Make those answers work

I’ve got a look to the July/August HBR (Harvard Business Review) Magazine while flying back to Mexico from a so briefly stay in San Francisco at the IDF 2014. One of the articles that drew most my attention was Maelle Gavet‘s one: “How We Did it… The CEO of Ozon on Building an e-Commerce Giant in a Cash-Only Economy” Maelle became the CEO at Ozon, a Russian e-Commerce Company, in 2011. Ozon has had to overcome several challenges in order to get its current success and this amazing yearly growth rate – compare to any other player in the retail market- and besides they could mostly related to a company that has been driven by its technology innovation, its most important difficulties has been connected to in-country issues related to Russian customers’ payment conditions and behaviors, that has made Ozon to focus on getting the control directly at their customer’s doors. The other important issue that they have faced was the lack of a reliable delivery service in the country.

make your answers work - leadership - a chain stronger weakest link

I invite you to read it and discover more details about this in-country difficulties and how Ozon has solved each one of them. The point of this note will be regarded how culture could make a big difference between know what is the problem and exactly what to do; and get the team that could consistently work into the solution executing every required task that they were asked.

Maelle is ending her note telling something that make me laugh in silence (In silence in order to not disturb the rest of the passengers): “Our clients already had the answers; what they wanted some kind of structure to make those answers work”. It’s the sentence that perfectly describes my continuous thoughts today.

How can we get better results base on building a culture of people highly committed to our cause. We know exactly where the challenges are, and the way to reach them. But the question is, is my team already prepared to face this new step on our path? Maelle has told something really relevant as the starting point before think to communicate your strategy: “You won’t win in a competitive marketplace unless you have people who loves their jobs and want to give their very best”.

You don’t need to be a magician to notice there will be people more engaged with your plans than others. If you are smarter enough and during your team’s meetings you ask each one of the attendees about what he/she is thinking about it, you will notice at this very moment if he/she is really excited to start on it or he/she is feeling this is just other meeting like thousands.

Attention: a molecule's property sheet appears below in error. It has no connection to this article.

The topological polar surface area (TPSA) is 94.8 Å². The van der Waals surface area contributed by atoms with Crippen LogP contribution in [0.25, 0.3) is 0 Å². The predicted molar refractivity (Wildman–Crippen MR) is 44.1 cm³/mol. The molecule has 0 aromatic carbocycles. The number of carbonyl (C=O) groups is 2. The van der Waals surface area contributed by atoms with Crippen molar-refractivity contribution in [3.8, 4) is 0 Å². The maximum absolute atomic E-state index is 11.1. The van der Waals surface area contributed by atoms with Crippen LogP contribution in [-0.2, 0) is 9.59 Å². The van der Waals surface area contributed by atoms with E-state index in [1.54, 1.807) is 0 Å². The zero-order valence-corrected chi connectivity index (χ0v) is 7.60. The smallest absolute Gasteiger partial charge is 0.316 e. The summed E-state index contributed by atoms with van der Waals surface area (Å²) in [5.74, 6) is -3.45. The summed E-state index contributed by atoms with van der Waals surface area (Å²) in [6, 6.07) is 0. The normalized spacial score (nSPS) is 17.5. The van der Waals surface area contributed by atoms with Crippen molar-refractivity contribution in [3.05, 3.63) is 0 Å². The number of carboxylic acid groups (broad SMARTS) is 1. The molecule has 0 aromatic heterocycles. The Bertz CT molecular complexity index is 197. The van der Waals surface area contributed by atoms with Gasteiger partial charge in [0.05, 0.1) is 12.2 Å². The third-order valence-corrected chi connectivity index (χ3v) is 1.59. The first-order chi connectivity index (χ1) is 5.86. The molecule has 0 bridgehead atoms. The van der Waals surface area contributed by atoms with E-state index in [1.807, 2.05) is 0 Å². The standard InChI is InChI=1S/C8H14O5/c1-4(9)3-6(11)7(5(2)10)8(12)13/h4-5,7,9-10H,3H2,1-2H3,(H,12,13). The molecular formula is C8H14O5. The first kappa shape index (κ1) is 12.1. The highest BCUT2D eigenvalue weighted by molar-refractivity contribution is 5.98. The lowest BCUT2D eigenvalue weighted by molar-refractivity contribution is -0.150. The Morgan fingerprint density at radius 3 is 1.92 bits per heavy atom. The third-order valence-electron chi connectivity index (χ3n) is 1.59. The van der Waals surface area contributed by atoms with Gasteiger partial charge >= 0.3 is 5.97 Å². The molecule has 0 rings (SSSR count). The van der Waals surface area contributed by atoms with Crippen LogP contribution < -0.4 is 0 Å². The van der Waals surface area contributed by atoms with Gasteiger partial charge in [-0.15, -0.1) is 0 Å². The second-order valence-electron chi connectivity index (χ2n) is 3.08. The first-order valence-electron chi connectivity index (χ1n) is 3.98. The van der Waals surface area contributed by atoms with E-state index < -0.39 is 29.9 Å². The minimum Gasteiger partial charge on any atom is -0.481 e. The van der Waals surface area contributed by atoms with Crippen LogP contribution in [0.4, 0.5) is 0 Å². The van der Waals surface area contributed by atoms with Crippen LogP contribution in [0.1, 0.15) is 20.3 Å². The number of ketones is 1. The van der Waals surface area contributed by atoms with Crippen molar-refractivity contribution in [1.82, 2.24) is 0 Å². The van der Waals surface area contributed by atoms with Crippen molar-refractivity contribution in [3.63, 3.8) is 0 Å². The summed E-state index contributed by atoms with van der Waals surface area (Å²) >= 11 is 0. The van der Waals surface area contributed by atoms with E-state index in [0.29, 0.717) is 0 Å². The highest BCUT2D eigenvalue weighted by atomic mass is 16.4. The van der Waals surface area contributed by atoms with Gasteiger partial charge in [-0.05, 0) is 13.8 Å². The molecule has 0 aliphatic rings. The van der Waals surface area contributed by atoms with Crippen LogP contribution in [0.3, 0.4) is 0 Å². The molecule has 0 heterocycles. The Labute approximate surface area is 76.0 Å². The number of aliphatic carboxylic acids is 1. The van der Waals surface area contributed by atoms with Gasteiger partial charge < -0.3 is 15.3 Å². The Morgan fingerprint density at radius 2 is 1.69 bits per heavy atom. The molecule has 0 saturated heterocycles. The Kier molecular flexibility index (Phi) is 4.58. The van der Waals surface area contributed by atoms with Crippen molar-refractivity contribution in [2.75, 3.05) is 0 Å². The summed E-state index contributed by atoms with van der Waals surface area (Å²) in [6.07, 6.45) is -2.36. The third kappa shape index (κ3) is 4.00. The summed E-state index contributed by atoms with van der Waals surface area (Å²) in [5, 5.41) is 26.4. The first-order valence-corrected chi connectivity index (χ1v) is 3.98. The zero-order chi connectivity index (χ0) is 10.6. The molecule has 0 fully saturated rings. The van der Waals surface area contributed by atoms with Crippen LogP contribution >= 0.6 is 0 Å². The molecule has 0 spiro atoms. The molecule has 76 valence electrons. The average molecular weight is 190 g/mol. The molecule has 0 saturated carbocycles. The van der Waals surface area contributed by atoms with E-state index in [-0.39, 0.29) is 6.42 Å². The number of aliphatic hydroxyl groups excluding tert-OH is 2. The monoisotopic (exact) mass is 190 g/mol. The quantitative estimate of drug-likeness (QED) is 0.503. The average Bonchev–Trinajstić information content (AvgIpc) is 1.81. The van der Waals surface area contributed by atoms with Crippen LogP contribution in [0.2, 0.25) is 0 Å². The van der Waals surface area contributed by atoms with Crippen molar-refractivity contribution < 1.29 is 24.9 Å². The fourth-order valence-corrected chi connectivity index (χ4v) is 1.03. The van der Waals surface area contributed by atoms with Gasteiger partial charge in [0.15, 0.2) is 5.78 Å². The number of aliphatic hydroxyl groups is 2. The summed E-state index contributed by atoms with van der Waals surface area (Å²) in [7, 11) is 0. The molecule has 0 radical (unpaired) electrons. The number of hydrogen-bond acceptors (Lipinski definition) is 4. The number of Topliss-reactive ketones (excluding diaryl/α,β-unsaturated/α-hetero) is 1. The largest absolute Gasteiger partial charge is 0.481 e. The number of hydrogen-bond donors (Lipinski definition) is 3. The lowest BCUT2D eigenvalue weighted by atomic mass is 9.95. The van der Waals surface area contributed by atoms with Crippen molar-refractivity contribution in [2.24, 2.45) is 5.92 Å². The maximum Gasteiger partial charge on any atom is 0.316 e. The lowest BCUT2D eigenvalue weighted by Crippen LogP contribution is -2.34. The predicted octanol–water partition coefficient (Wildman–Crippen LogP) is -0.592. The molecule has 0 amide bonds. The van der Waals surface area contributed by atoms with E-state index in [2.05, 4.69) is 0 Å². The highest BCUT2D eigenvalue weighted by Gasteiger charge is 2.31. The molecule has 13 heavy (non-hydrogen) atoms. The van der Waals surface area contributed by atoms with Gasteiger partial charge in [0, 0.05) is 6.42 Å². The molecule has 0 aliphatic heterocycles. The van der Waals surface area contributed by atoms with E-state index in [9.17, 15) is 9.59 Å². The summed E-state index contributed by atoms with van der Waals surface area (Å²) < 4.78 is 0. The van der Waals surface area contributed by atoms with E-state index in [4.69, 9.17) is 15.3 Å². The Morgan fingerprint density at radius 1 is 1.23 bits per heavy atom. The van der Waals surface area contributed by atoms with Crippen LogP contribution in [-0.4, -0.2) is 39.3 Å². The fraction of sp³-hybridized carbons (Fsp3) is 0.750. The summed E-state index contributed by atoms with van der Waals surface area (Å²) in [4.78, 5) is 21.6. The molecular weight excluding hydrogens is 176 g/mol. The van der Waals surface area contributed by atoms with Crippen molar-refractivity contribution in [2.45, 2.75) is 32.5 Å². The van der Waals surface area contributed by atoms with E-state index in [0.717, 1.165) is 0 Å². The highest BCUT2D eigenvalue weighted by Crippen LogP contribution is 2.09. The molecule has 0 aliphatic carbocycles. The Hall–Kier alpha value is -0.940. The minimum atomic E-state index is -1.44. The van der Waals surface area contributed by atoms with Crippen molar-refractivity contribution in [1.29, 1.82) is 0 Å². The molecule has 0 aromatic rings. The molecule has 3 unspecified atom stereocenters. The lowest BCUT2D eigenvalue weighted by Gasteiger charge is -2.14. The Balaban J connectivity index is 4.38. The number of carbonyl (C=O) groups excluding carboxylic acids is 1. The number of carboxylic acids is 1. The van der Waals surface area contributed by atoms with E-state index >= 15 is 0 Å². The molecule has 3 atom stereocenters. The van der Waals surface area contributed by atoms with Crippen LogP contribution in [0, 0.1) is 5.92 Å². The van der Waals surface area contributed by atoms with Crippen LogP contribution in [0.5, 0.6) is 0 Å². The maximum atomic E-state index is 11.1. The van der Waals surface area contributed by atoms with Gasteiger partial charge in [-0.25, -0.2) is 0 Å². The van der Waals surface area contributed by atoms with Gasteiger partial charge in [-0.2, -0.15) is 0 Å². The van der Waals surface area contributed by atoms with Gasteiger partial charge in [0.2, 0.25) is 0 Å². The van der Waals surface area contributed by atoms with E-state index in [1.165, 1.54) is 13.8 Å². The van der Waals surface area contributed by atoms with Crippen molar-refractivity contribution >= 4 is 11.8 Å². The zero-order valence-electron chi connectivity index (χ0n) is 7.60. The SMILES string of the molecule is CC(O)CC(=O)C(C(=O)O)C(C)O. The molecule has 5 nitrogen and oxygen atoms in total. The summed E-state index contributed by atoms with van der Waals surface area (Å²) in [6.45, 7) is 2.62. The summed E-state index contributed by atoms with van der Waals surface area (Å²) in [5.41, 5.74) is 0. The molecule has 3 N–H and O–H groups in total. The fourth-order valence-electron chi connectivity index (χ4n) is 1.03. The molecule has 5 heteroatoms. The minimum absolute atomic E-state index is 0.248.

You can be leading people that have been at the company for years, but age don’t exactly is a sign of commitment, they could find the status quo into their desks months or years ago. You can try several times to change their attitude changing their habits or applying more pressure on them. However, there is a moment that they will be overpassed by new talented guys with more hungry to grow and to show what they are made of. This is hard, yes it is… but today’s market conditions and customer demands make you continuously change your daily plans and objectives.

A common pattern is coming up among these today’s successfully companies: meritocracy. If your employment conditions and culture helps you to push harder the concept of meritocracy, there is a better chance that you will get a better success to inject the DNA of agility and innovation into your team members, and I am pretty sure that it will pay you back with better growth rates and a better services to your customers.

Maelle has mentioned that “customers have alternatives, companies don’t”. And this is damned right! You have to ensure that any of your employees is bringing the best service to all your customers, no matters if this is a guy that is only receiving calls to dispatch them to any specialist later, if he’s ambitious and committed enough, he can learn, get more training and reach whatever position he deserves at the company. The thing is: does he really know that? And us, as leaders, we have to be really sure that they are warned about all opportunities they have in the company.

A phrase is coming up at my mind: “A chain is only as strong as its weakest link” or maybe we can modify it into: “we are as strong as our weakest element in the team” – Sorry, I don’t know who need to be referenced for the first sentence –

Well folks, see you around!

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